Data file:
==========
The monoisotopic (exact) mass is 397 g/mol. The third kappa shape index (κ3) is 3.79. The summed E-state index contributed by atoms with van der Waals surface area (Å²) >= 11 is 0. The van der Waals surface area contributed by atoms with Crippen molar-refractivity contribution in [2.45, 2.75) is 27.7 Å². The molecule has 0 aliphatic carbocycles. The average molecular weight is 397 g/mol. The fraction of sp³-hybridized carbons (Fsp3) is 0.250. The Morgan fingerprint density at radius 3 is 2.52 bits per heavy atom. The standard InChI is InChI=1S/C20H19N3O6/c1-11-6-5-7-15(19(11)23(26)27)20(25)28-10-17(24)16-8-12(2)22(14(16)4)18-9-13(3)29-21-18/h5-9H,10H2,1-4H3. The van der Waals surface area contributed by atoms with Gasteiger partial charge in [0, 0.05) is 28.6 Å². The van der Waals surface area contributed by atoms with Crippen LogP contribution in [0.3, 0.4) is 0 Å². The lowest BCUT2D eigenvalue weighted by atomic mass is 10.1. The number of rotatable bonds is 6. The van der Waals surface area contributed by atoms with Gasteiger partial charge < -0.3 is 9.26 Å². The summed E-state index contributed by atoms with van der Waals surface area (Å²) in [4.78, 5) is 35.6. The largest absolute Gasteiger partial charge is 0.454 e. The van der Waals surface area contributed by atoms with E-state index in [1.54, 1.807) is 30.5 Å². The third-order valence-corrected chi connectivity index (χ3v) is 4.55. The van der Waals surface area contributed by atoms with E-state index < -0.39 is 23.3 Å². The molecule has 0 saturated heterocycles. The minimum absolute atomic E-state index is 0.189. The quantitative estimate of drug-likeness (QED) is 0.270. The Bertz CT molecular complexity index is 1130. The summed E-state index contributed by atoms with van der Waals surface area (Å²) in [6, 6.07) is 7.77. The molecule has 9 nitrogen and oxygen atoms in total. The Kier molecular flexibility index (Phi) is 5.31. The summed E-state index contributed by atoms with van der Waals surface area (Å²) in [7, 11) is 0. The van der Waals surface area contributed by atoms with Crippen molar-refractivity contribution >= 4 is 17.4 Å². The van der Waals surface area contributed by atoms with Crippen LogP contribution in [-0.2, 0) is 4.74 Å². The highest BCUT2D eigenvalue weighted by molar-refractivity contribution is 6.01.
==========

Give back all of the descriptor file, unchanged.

The monoisotopic (exact) mass is 397 g/mol. The third kappa shape index (κ3) is 3.79. The summed E-state index contributed by atoms with van der Waals surface area (Å²) >= 11 is 0. The van der Waals surface area contributed by atoms with Crippen molar-refractivity contribution in [2.45, 2.75) is 27.7 Å². The molecule has 0 aliphatic carbocycles. The average molecular weight is 397 g/mol. The fraction of sp³-hybridized carbons (Fsp3) is 0.250. The Morgan fingerprint density at radius 3 is 2.52 bits per heavy atom. The standard InChI is InChI=1S/C20H19N3O6/c1-11-6-5-7-15(19(11)23(26)27)20(25)28-10-17(24)16-8-12(2)22(14(16)4)18-9-13(3)29-21-18/h5-9H,10H2,1-4H3. The van der Waals surface area contributed by atoms with Gasteiger partial charge in [0, 0.05) is 28.6 Å². The van der Waals surface area contributed by atoms with Crippen LogP contribution in [0.3, 0.4) is 0 Å². The lowest BCUT2D eigenvalue weighted by atomic mass is 10.1. The number of rotatable bonds is 6. The van der Waals surface area contributed by atoms with Gasteiger partial charge < -0.3 is 9.26 Å². The summed E-state index contributed by atoms with van der Waals surface area (Å²) in [4.78, 5) is 35.6. The largest absolute Gasteiger partial charge is 0.454 e. The van der Waals surface area contributed by atoms with E-state index in [1.54, 1.807) is 30.5 Å². The third-order valence-corrected chi connectivity index (χ3v) is 4.55. The van der Waals surface area contributed by atoms with E-state index < -0.39 is 23.3 Å². The molecule has 0 saturated heterocycles. The minimum absolute atomic E-state index is 0.189. The quantitative estimate of drug-likeness (QED) is 0.270. The Bertz CT molecular complexity index is 1130. The summed E-state index contributed by atoms with van der Waals surface area (Å²) in [6, 6.07) is 7.77. The molecule has 9 nitrogen and oxygen atoms in total. The Kier molecular flexibility index (Phi) is 5.31. The summed E-state index contributed by atoms with van der Waals surface area (Å²) in [7, 11) is 0. The van der Waals surface area contributed by atoms with Crippen molar-refractivity contribution >= 4 is 17.4 Å². The van der Waals surface area contributed by atoms with Crippen LogP contribution in [-0.2, 0) is 4.74 Å². The highest BCUT2D eigenvalue weighted by molar-refractivity contribution is 6.01.